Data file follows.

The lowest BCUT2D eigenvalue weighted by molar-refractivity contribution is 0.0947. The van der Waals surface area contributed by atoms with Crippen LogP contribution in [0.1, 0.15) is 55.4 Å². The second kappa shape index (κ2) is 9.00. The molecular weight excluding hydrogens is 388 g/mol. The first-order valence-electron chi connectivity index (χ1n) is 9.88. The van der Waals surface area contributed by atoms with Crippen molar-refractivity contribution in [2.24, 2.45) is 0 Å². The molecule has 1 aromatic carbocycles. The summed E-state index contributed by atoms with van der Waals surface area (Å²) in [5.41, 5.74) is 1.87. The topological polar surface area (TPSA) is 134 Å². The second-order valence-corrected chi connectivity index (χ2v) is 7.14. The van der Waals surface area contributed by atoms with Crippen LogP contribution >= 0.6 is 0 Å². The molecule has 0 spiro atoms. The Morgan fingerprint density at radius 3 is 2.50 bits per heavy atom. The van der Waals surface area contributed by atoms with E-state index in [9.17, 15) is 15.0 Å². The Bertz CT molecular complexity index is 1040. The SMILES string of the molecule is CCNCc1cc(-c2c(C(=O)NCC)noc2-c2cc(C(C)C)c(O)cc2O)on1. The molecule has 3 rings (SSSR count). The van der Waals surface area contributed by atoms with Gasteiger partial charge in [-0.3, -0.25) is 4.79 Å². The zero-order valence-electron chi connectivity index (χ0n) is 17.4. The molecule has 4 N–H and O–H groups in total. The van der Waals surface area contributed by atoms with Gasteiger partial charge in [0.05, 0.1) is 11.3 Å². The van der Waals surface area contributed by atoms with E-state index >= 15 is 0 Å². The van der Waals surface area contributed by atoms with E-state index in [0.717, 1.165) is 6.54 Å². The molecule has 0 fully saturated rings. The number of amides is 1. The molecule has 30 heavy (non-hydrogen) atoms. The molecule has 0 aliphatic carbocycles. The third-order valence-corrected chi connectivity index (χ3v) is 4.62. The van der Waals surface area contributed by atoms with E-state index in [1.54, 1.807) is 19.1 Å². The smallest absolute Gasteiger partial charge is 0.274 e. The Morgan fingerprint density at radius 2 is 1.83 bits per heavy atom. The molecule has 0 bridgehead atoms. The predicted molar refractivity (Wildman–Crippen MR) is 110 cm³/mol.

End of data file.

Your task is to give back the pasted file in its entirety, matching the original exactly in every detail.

The lowest BCUT2D eigenvalue weighted by molar-refractivity contribution is 0.0947. The van der Waals surface area contributed by atoms with Crippen LogP contribution in [0.1, 0.15) is 55.4 Å². The second kappa shape index (κ2) is 9.00. The molecular weight excluding hydrogens is 388 g/mol. The first-order valence-electron chi connectivity index (χ1n) is 9.88. The van der Waals surface area contributed by atoms with Crippen molar-refractivity contribution in [2.24, 2.45) is 0 Å². The molecule has 1 aromatic carbocycles. The summed E-state index contributed by atoms with van der Waals surface area (Å²) in [5.41, 5.74) is 1.87. The topological polar surface area (TPSA) is 134 Å². The second-order valence-corrected chi connectivity index (χ2v) is 7.14. The van der Waals surface area contributed by atoms with Crippen LogP contribution >= 0.6 is 0 Å². The molecule has 0 spiro atoms. The Morgan fingerprint density at radius 3 is 2.50 bits per heavy atom. The van der Waals surface area contributed by atoms with E-state index in [9.17, 15) is 15.0 Å². The Bertz CT molecular complexity index is 1040. The SMILES string of the molecule is CCNCc1cc(-c2c(C(=O)NCC)noc2-c2cc(C(C)C)c(O)cc2O)on1. The molecule has 3 rings (SSSR count). The van der Waals surface area contributed by atoms with Gasteiger partial charge in [-0.3, -0.25) is 4.79 Å². The zero-order valence-electron chi connectivity index (χ0n) is 17.4. The molecule has 4 N–H and O–H groups in total. The van der Waals surface area contributed by atoms with Gasteiger partial charge in [0.05, 0.1) is 11.3 Å². The van der Waals surface area contributed by atoms with E-state index >= 15 is 0 Å². The van der Waals surface area contributed by atoms with E-state index in [0.717, 1.165) is 6.54 Å². The molecule has 0 fully saturated rings. The number of amides is 1. The molecule has 30 heavy (non-hydrogen) atoms. The molecule has 0 aliphatic carbocycles. The third-order valence-corrected chi connectivity index (χ3v) is 4.62. The van der Waals surface area contributed by atoms with E-state index in [1.54, 1.807) is 19.1 Å². The smallest absolute Gasteiger partial charge is 0.274 e. The Morgan fingerprint density at radius 2 is 1.83 bits per heavy atom. The molecule has 0 bridgehead atoms. The predicted molar refractivity (Wildman–Crippen MR) is 110 cm³/mol.